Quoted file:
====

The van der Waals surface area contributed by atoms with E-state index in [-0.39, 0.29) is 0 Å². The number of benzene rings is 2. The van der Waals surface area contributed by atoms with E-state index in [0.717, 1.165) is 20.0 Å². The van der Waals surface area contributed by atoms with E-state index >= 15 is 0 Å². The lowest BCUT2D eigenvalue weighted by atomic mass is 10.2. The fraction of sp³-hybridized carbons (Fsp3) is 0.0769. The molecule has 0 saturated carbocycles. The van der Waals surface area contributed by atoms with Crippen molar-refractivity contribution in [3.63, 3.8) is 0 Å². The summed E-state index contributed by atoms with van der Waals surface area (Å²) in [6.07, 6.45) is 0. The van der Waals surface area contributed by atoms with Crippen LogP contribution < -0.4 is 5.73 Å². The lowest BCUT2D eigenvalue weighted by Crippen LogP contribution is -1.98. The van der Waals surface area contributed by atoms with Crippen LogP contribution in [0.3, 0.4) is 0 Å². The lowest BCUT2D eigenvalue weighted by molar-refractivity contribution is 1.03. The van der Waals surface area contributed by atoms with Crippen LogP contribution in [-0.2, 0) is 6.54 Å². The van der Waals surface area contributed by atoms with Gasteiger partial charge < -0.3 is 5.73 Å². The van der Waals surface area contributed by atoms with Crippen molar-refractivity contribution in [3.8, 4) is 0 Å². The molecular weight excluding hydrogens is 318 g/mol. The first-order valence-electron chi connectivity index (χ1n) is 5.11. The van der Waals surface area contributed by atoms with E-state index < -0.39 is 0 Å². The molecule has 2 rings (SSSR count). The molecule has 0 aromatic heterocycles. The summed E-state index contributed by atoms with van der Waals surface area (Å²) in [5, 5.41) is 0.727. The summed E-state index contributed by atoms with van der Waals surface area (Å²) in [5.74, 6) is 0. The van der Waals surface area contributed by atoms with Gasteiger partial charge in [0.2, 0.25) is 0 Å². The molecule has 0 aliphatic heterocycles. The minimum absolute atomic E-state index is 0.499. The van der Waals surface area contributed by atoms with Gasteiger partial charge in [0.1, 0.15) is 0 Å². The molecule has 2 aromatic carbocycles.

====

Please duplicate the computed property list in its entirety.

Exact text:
The van der Waals surface area contributed by atoms with E-state index in [-0.39, 0.29) is 0 Å². The number of benzene rings is 2. The van der Waals surface area contributed by atoms with E-state index in [0.717, 1.165) is 20.0 Å². The van der Waals surface area contributed by atoms with E-state index >= 15 is 0 Å². The lowest BCUT2D eigenvalue weighted by atomic mass is 10.2. The fraction of sp³-hybridized carbons (Fsp3) is 0.0769. The molecule has 0 saturated carbocycles. The van der Waals surface area contributed by atoms with Crippen molar-refractivity contribution in [3.63, 3.8) is 0 Å². The summed E-state index contributed by atoms with van der Waals surface area (Å²) in [6.07, 6.45) is 0. The van der Waals surface area contributed by atoms with Crippen LogP contribution < -0.4 is 5.73 Å². The lowest BCUT2D eigenvalue weighted by Crippen LogP contribution is -1.98. The van der Waals surface area contributed by atoms with Crippen LogP contribution in [0.3, 0.4) is 0 Å². The lowest BCUT2D eigenvalue weighted by molar-refractivity contribution is 1.03. The van der Waals surface area contributed by atoms with Crippen LogP contribution in [-0.2, 0) is 6.54 Å². The van der Waals surface area contributed by atoms with Gasteiger partial charge < -0.3 is 5.73 Å². The van der Waals surface area contributed by atoms with Crippen molar-refractivity contribution in [3.8, 4) is 0 Å². The molecular weight excluding hydrogens is 318 g/mol. The first-order valence-electron chi connectivity index (χ1n) is 5.11. The van der Waals surface area contributed by atoms with E-state index < -0.39 is 0 Å². The molecule has 2 rings (SSSR count). The molecule has 0 aromatic heterocycles. The summed E-state index contributed by atoms with van der Waals surface area (Å²) in [5, 5.41) is 0.727. The summed E-state index contributed by atoms with van der Waals surface area (Å²) in [5.74, 6) is 0. The van der Waals surface area contributed by atoms with Gasteiger partial charge in [0.2, 0.25) is 0 Å². The molecule has 0 aliphatic heterocycles. The minimum absolute atomic E-state index is 0.499. The van der Waals surface area contributed by atoms with Gasteiger partial charge in [0.1, 0.15) is 0 Å². The molecule has 2 aromatic carbocycles.